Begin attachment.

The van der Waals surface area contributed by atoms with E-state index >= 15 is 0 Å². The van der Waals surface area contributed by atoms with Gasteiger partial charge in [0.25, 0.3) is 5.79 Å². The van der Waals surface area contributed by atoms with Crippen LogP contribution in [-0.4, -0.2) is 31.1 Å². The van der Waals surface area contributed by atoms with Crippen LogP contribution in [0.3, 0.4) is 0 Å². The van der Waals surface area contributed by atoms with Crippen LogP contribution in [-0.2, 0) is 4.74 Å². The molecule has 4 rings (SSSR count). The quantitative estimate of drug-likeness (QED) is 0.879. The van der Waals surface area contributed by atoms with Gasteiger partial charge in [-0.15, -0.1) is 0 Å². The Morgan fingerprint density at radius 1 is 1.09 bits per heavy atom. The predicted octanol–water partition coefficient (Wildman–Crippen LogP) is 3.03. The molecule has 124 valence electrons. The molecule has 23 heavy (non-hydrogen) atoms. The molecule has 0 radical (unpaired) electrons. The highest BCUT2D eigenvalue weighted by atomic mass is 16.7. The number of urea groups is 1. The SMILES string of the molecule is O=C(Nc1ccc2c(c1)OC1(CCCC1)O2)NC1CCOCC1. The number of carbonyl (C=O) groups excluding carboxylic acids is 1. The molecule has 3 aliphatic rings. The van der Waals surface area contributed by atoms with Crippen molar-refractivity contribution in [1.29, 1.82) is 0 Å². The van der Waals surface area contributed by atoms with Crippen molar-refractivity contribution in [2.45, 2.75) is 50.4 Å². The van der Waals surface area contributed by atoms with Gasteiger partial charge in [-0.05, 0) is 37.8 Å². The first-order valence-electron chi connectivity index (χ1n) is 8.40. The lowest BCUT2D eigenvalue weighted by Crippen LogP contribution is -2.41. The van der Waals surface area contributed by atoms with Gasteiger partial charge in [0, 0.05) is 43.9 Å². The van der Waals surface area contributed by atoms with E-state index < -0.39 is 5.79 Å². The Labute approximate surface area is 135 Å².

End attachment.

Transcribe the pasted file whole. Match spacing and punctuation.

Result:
The van der Waals surface area contributed by atoms with E-state index >= 15 is 0 Å². The van der Waals surface area contributed by atoms with Gasteiger partial charge in [0.25, 0.3) is 5.79 Å². The van der Waals surface area contributed by atoms with Crippen LogP contribution in [-0.4, -0.2) is 31.1 Å². The van der Waals surface area contributed by atoms with Crippen LogP contribution in [0.3, 0.4) is 0 Å². The van der Waals surface area contributed by atoms with Crippen LogP contribution in [-0.2, 0) is 4.74 Å². The molecule has 4 rings (SSSR count). The quantitative estimate of drug-likeness (QED) is 0.879. The van der Waals surface area contributed by atoms with Gasteiger partial charge in [-0.15, -0.1) is 0 Å². The Morgan fingerprint density at radius 1 is 1.09 bits per heavy atom. The predicted octanol–water partition coefficient (Wildman–Crippen LogP) is 3.03. The molecule has 124 valence electrons. The molecule has 23 heavy (non-hydrogen) atoms. The molecule has 0 radical (unpaired) electrons. The highest BCUT2D eigenvalue weighted by atomic mass is 16.7. The number of urea groups is 1. The SMILES string of the molecule is O=C(Nc1ccc2c(c1)OC1(CCCC1)O2)NC1CCOCC1. The number of carbonyl (C=O) groups excluding carboxylic acids is 1. The molecule has 3 aliphatic rings. The van der Waals surface area contributed by atoms with Crippen molar-refractivity contribution in [1.29, 1.82) is 0 Å². The van der Waals surface area contributed by atoms with Crippen molar-refractivity contribution in [2.45, 2.75) is 50.4 Å². The van der Waals surface area contributed by atoms with Gasteiger partial charge in [-0.05, 0) is 37.8 Å². The first-order valence-electron chi connectivity index (χ1n) is 8.40. The lowest BCUT2D eigenvalue weighted by Crippen LogP contribution is -2.41. The van der Waals surface area contributed by atoms with Gasteiger partial charge in [0, 0.05) is 43.9 Å². The van der Waals surface area contributed by atoms with E-state index < -0.39 is 5.79 Å². The Labute approximate surface area is 135 Å².